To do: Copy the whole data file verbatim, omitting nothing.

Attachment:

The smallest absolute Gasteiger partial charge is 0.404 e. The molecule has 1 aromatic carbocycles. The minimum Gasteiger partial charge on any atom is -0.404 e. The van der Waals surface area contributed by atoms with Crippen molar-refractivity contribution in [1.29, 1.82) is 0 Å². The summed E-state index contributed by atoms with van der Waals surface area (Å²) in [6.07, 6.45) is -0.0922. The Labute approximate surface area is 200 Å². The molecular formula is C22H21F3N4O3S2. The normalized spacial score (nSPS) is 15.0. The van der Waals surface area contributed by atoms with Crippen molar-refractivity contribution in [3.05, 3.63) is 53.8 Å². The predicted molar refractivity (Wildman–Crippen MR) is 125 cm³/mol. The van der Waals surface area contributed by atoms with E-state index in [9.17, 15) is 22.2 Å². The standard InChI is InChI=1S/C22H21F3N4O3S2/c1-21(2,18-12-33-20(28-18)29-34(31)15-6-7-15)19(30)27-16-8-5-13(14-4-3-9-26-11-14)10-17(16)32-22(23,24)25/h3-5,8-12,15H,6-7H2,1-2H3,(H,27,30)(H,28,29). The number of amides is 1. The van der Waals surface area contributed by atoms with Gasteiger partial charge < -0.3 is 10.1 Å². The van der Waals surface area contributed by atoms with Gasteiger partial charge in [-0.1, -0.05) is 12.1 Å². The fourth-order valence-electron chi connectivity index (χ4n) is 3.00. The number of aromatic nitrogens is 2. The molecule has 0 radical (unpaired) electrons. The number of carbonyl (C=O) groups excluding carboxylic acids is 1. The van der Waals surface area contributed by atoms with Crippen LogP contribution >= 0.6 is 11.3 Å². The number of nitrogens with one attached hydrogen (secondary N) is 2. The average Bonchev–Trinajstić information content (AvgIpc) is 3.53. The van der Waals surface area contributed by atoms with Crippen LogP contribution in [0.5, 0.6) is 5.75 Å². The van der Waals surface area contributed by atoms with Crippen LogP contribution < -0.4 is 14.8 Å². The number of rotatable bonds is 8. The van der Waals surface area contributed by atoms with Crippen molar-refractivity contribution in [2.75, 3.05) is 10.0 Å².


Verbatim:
The smallest absolute Gasteiger partial charge is 0.404 e. The molecule has 1 aromatic carbocycles. The minimum Gasteiger partial charge on any atom is -0.404 e. The van der Waals surface area contributed by atoms with Crippen molar-refractivity contribution in [1.29, 1.82) is 0 Å². The summed E-state index contributed by atoms with van der Waals surface area (Å²) in [6.07, 6.45) is -0.0922. The Labute approximate surface area is 200 Å². The molecular formula is C22H21F3N4O3S2. The normalized spacial score (nSPS) is 15.0. The van der Waals surface area contributed by atoms with Crippen molar-refractivity contribution in [3.05, 3.63) is 53.8 Å². The predicted molar refractivity (Wildman–Crippen MR) is 125 cm³/mol. The van der Waals surface area contributed by atoms with E-state index in [9.17, 15) is 22.2 Å². The standard InChI is InChI=1S/C22H21F3N4O3S2/c1-21(2,18-12-33-20(28-18)29-34(31)15-6-7-15)19(30)27-16-8-5-13(14-4-3-9-26-11-14)10-17(16)32-22(23,24)25/h3-5,8-12,15H,6-7H2,1-2H3,(H,27,30)(H,28,29). The number of amides is 1. The van der Waals surface area contributed by atoms with Gasteiger partial charge < -0.3 is 10.1 Å². The van der Waals surface area contributed by atoms with Gasteiger partial charge in [-0.1, -0.05) is 12.1 Å². The fourth-order valence-electron chi connectivity index (χ4n) is 3.00. The number of aromatic nitrogens is 2. The molecule has 0 radical (unpaired) electrons. The number of carbonyl (C=O) groups excluding carboxylic acids is 1. The van der Waals surface area contributed by atoms with Crippen LogP contribution >= 0.6 is 11.3 Å². The number of nitrogens with one attached hydrogen (secondary N) is 2. The average Bonchev–Trinajstić information content (AvgIpc) is 3.53. The van der Waals surface area contributed by atoms with Crippen LogP contribution in [0.5, 0.6) is 5.75 Å². The van der Waals surface area contributed by atoms with Crippen LogP contribution < -0.4 is 14.8 Å². The number of rotatable bonds is 8. The van der Waals surface area contributed by atoms with Crippen molar-refractivity contribution in [2.75, 3.05) is 10.0 Å².